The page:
If you’ve been on an airplane recently, and if your trip lasted for more than seven hours, you may remember that the flight attendants warned you at the beginning of the trip about the risk of getting deep vein thrombosis (DVT) and told you to do exercises with your calf muscles to keep this from happening.
DVT is the formation of a blood clot in a “deep vein,” a vein that is deep inside the body (as opposed to veins that are close to the body’s surface). Usually DVT occurs in a leg vein. If the clot embolizes–that is, if it starts traveling through the blood stream–there is the risk of it blocking arteries within other organs and severely damaging them. Often the lungs are affected, and when this happens the blood clot is called a pulmonary embolism. DVT is sometimes also called deep venous thrombosis.
Often people get DVT by sitting in one place for a long time, such as on plane rides, which is why flight attendants give you that warning. Sitting in one place for a long time can be bad for circulation, while exercise increases it and discourages formation of blood clots.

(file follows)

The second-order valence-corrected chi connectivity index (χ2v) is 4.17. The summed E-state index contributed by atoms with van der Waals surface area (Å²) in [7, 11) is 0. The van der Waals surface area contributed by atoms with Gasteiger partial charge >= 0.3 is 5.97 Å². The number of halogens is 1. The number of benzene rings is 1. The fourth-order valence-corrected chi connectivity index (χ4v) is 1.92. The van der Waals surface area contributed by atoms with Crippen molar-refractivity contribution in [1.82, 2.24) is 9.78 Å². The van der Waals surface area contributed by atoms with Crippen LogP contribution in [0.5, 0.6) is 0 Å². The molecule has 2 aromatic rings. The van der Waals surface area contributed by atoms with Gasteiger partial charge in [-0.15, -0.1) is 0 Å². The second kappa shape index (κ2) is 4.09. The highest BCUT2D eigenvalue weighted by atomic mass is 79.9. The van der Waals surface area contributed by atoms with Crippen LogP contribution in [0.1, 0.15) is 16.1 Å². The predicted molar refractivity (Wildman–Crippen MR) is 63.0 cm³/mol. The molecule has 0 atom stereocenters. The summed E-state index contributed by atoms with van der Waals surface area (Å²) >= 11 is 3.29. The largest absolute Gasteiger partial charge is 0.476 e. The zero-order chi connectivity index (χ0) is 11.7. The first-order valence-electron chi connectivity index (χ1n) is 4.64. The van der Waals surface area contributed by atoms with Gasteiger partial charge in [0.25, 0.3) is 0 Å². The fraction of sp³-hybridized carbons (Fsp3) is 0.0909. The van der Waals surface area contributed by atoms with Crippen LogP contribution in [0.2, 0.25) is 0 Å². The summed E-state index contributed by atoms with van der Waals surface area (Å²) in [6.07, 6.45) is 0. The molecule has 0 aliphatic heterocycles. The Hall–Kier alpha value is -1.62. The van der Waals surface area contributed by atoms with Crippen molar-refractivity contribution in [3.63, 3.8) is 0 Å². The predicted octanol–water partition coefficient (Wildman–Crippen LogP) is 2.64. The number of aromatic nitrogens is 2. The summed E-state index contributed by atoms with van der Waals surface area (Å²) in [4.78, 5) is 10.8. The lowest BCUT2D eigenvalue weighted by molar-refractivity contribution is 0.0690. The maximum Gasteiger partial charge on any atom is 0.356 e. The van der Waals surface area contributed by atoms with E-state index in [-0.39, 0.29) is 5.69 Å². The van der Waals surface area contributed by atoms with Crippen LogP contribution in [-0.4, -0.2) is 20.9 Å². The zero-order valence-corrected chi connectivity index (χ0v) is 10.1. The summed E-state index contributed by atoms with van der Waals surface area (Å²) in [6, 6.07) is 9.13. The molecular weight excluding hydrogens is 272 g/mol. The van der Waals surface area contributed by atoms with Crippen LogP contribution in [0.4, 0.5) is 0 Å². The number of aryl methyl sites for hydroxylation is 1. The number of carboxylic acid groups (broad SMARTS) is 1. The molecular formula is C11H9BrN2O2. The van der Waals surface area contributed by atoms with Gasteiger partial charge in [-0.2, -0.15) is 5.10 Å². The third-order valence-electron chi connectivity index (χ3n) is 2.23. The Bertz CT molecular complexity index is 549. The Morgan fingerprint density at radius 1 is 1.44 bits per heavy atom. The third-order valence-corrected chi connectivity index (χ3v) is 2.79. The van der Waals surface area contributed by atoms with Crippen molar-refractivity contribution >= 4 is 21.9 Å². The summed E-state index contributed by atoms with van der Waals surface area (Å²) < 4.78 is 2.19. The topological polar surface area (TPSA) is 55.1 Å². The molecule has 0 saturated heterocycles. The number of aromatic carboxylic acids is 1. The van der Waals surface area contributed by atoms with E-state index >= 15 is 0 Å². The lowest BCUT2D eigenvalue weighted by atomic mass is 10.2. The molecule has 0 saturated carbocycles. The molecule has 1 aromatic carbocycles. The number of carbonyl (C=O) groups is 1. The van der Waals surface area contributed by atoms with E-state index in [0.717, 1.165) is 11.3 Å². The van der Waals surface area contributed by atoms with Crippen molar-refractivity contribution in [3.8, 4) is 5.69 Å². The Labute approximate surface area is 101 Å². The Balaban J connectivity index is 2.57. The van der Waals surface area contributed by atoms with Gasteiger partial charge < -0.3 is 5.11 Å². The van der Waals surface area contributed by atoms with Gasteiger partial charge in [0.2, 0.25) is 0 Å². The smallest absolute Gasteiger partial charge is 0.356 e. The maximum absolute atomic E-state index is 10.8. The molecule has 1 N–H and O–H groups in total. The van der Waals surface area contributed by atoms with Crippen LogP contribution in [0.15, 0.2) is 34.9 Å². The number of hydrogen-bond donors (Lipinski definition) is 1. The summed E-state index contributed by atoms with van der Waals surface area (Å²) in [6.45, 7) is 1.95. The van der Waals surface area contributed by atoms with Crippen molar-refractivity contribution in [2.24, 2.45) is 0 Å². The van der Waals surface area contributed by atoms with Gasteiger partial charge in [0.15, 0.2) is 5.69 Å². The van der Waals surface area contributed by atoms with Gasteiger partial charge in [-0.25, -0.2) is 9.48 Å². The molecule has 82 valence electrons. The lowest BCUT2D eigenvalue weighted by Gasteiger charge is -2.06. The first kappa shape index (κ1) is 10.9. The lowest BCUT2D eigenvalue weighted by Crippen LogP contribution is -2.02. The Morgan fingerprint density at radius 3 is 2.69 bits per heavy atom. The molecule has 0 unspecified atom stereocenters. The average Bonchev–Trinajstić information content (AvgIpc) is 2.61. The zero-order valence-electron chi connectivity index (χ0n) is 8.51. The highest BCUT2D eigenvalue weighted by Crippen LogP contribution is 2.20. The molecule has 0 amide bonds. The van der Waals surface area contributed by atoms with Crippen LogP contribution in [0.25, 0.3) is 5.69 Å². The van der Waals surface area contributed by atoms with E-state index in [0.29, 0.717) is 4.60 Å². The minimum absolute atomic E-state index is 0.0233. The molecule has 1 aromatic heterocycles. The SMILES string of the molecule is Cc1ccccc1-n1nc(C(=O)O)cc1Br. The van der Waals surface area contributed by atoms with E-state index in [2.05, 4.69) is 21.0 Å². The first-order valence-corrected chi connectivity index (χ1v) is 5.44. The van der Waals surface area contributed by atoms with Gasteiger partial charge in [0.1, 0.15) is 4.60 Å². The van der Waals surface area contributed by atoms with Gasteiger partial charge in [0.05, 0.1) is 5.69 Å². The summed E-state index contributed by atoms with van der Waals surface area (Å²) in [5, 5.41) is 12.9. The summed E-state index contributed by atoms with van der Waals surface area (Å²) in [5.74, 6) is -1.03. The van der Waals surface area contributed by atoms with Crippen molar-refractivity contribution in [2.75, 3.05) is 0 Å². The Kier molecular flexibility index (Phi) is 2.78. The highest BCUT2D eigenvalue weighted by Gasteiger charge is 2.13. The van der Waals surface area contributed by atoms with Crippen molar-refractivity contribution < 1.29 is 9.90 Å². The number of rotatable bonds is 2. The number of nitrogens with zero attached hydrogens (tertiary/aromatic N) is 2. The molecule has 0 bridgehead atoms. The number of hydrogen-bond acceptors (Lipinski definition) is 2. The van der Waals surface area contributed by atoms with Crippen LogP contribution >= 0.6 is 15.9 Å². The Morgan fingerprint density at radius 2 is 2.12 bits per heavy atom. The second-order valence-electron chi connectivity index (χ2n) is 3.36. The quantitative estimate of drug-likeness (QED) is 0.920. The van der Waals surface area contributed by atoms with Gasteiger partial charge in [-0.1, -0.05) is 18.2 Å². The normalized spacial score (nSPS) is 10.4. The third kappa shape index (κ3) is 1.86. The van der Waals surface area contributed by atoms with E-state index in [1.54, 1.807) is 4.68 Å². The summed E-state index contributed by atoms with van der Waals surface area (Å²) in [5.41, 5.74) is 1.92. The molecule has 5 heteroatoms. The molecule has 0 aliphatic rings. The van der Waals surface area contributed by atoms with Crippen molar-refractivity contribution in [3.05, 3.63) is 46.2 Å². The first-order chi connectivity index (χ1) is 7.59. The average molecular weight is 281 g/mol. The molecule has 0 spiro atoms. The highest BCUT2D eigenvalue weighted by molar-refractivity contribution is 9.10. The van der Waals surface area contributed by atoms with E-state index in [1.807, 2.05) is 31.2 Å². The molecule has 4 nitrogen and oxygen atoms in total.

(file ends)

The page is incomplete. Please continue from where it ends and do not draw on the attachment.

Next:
All of this has been common knowledge among medical professionals for some time. But a new study shows that the risk of DVT on long plane flights is greater than was previously confirmed: on long-haul airplane flights (7 hours or longer), the risk of DVT is roughly tripled. In the study, the mean age of the participants was 40, which makes the researchers suspect that the risk is actually greater in the general population. They do not recommend drugs to pre-empt DVT for most travelers, but say that such measures may be warranted in rare cases of extremely high-risk individuals. Ordinary passengers should take care to follow the crew’s instructions for calf exercises, and also get up and walk around every so often.
For more information:
Dvt.net: Protection and Treatment, with prevention guides, checklists and suggestions for in-flight fitness.